If you do try the pea method please bear in mind it’s only a short-term solution that should only be used for 2-3 days and 1 or 2 peas per day should be enough.

Make sure you warm the peas first, then remove the outer shell (as fish can’t digest it), and mush the peas up a bit so they are in smaller chunks making them easier to eat. You may need to hold the peas in front of your fish’s mouth if they’re having difficulty moving about.


If it’s a parasitic or bacterial infection, there are products available to add to the water.

Bacterial infections can be treated with antibiotics.

Parasitic infections can be treated with an anti-parasitic agent.

Epsom Salts

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Despite the name, Epsom Salts aren’t salt, it’s actually magnesium sulfate. Giving your fish an Epsom Salt bath acts as a muscle relaxant, laxative and reduces swelling.

Make sure when you buy Epsom Salts that you check the ingredients list and that it is 100% Epsom Salt (magnesium sulfate) and there are no added fragrances etc as these can harm your fish.

I have successfully used Epsom Salt baths to treat SBD in the past. I will share with you the method and quantities I used, but please bear in mind I am not a qualified vet, so it’s always advisable to contact a qualified vet before trying home treatments.

  1. Transfer water from your fish tank into a separate treatment tank or container. 
  2. Make sure the temperature is the same in your treatment tank and fish tank so that it doesn’t cause shock/stress to your fish.
  3. Add 1 level tablespoon (15 grams approx) of Epsom Salts per 1 US gallon of water. 
  4. Dissolve the Epsom Salts fully in the treatment tank water.
  5. Add your fish to the treatment tank for 15 minutes (use a timer!).  Keep an eye on your fish as they can get a little stressed out at first and try to jump out of the treatment tank.
  6. Remove the fish from the treatment tank and add it back into your fish tank.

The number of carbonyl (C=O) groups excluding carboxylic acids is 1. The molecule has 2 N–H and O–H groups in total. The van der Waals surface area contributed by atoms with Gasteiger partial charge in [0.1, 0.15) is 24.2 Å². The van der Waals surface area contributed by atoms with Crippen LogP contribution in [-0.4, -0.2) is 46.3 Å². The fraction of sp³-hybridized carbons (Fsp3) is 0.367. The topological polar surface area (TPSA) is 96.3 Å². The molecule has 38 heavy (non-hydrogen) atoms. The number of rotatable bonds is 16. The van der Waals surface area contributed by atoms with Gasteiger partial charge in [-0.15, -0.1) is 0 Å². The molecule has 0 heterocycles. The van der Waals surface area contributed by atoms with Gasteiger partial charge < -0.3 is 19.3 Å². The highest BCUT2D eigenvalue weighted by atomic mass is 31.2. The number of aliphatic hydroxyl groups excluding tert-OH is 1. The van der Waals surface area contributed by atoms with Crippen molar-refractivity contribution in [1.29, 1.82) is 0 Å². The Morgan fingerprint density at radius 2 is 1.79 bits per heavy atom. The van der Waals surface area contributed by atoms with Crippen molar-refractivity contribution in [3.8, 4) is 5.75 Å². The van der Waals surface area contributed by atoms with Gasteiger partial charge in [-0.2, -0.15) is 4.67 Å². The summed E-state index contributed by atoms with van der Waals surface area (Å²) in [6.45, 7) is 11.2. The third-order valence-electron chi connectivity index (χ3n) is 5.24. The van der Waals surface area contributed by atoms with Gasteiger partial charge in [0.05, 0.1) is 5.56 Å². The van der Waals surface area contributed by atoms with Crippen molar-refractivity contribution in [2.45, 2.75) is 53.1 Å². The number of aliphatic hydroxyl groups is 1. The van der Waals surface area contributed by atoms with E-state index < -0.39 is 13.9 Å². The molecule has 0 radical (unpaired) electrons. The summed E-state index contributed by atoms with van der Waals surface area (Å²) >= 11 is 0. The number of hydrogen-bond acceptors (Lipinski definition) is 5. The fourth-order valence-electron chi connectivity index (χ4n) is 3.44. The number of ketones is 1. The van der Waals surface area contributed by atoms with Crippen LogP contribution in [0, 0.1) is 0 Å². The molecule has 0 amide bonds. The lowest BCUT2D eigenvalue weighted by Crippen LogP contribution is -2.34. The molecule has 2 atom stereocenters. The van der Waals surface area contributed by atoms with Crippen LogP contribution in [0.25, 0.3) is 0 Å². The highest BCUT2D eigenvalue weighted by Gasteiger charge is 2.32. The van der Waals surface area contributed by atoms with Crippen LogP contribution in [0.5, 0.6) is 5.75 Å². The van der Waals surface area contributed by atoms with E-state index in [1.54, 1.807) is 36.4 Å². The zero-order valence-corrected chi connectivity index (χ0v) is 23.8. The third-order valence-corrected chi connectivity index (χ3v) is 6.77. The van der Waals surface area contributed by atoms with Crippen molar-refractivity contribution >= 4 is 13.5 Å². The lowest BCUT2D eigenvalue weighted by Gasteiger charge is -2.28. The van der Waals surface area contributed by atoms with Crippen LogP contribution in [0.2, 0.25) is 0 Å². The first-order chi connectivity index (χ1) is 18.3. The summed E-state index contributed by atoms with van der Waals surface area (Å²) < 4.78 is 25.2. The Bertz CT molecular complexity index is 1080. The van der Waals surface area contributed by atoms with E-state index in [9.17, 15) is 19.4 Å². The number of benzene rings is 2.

7. Monitor your fish to see if there are any improvements.
  8. Repeat steps 1-6, once per day until you see an improvement.

If you don’t see any improvement within a few days contact a veterinarian as there may be a serious underlying problem that needs specialist treatment.

Negative Buoyancy Disorder

For some fish with negative buoyancy disorder, it may be that this is just how they’ll be all of their life. However, they can still live a full and happy life with a couple of small tweaks to their tank. 

You should either completely remove the substrate or replace it with smooth glass stones. This will prevent your fish from picking up infections from rubbing against a rough surface.

If you have any decorations, these should also have a smooth surface.

Please don’t attempt to attach a fish floatation device yourself (even if you’ve watched a YouTube video 10 times and think you’re an expert!), as it can easily damage the fish’s protective mucus layer, causing ulcerations and infection. This procedure should only be done by a qualified vet.

Positive Buoyancy Disorder

As mentioned above, feeding your fish a high-quality ‘sinking diet’ can be an effective positive buoyancy disorder treatment.

If this doesn’t correct the issue, contact your local fish vet who may be able to operate to remove the excess air from your fish’s swim bladder.

Find a Fish Vet Near Me

If you would like to seek veterinary advice you can find a specialist aquatic vet in your area using the links below:

Now you know all about swim bladder disease, I hope I’ve put your mind at ease and you can go about getting your fish back to full health.

Check out the Aquarium Health section for more guides just like this one.

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Hey, fellow fish enthusiast 👋! I'm Paul and I've been an aquarium addict since I won my first goldfish at the fair many years ago. Let me share with you the knowledge that I've gained along the way (and avoid the mistakes I've made!), so you too can create an underwater paradise for your aquatic friends.